• The largest Congressional economic relief package in American history has something for employees, employers and the hardest hit by the COVID-19 crisis
  • It was approved 96-0 in the Senate
  • Its swift approval by the House is certain with president Trump expected to sign it by Friday

The largest economic stimulus package in U.S. history -- the $2 trillion coronavirus relief package  -- approved by a 96-0 vote in the Senate Wednesday night will be signed into law by president Donald Trump Friday after its approval by the House in a voice vote.

In its 880 pages, the comprehensive relief package will give ordinary Americans, hospitals, healthcare workers and businesses reeling from the massive economic damage wrought by the COVID-19 pandemic a lot to cheer about.

For individual Americans, the bitterly fought-over legislation includes Democrat demands for direct payments, stronger unemployment insurance and requires insurance providers cover preventive services for COVID-19. It guarantees loans and grants to businesses to the tune of billions of dollars. It also provides billions of dollars in healthcare resources for hospitals, states and municipalities.

The Senate rushed to pass the broad and massive aid bill ahead of depressing data to be released Thursday morning that will show a record-breaking and historic spike in unemployment claims ranging from one million to four million.

“This is a proud moment for the United States Senate and for the country and we’re going to win this battle in the very near future,” said Senate Majority Leader Mitch McConnell, R-KY, after the vote.

Highlights of the coronavirus relief package, per CNN:

  • Substantial direct payments to individuals. Single Americans will receive $1,200, married couples will get $2,400 and parents will receive $500 for each child under age 17. On the other hand, payments will start to phase out for individuals with adjusted gross incomes of more than $75,000. Those making more than $99,000 won't qualify. The thresholds are doubled for couples.
  • Huge and historic boost in unemployment benefits. The federal government will give jobless workers an extra $600 a week for four months on top of their state benefits, which range from $200 to $550 a week, depending on the state. In addition, 13 weeks of extended benefits will be fully covered by the federal government. As of now, state unemployment checks last from 12 to 28 weeks, depending on the state.

    The deal also calls for a new pandemic unemployment assistance program that will provide jobless benefits to the unemployed, partially unemployed or unable to work because of the virus and don't qualify for traditional benefits. This proviso includes independent contractors and the self-employed and gig economy workers. These benefits will be similar to what's available in a state.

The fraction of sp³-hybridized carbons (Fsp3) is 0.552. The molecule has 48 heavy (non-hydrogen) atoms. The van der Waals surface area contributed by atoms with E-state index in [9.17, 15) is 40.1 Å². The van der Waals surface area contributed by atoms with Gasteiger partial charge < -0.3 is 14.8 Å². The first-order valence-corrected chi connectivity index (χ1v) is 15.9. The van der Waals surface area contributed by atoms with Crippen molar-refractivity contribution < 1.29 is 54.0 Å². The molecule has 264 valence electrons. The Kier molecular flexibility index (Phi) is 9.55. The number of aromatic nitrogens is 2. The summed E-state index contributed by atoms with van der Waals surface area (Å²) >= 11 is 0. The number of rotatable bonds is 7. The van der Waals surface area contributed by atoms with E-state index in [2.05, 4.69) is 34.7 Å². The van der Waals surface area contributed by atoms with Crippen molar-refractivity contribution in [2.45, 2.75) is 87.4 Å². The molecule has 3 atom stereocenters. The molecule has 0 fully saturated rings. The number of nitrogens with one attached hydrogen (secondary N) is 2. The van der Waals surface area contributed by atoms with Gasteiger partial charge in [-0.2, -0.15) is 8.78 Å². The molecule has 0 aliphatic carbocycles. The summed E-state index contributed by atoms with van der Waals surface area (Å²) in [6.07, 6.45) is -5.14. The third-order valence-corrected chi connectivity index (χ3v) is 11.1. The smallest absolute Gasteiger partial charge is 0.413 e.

• A massive $500 billion lending program in loans, loan guarantees and investments from the Treasury department. This amount includes $25 billion for passenger air carriers, $4 billion for cargo air carriers and $17 billion for businesses that work in national security. The $454 billion balance will go to loans to businesses, states and municipalities.

    The measure, however, includes restrictions on businesses that receive the loans. A specific provision in the program for direct loans to mid-sized businesses and non-profit organizations will require no payments for the first six months after the loan is issued.
  • Tough protections against foreclosures and evictions. The bill includes housing protections against foreclosures on mortgages and evictions for renters. It also doesn't allow fees, penalties or additional interest to be charged as a result of delayed payments.
  • Aid to hospitals. The stimulus package will provide $117 billion for hospitals and creates a $100 billion public health and social emergency fund to reimburse providers for expenses and lost revenues related to the coronavirus pandemic. The legislation also boosts reimbursements by 20% for treating Medicare patients with coronavirus.
  • No money for Trump's businesses. The legislation prohibits federally elected officials and their immediate relatives from obtaining funds from the $500 billion program. It specifically states businesses owned or partly owned by "the President, the Vice President, the head of an Executive department, or a Member of Congress; and the spouse, child, son-in-law, or daughter-in-law" will be barred. The provision applies to anyone with 20% or greater stake in a business.
  • Assistance to airlines and airports. The package includes $32 billion in grants for wages and benefits to the badly hit airline industry now verging on collapse. It provides $25 billion for passenger airlines, $4 billion for cargo airlines and $3 billion for industry contractors.
  • Companies that receive this assistance are barred from making furloughs, pay cuts, or stock buybacks. They also can't issue dividends to investors through September, and institutes limits on executive compensation.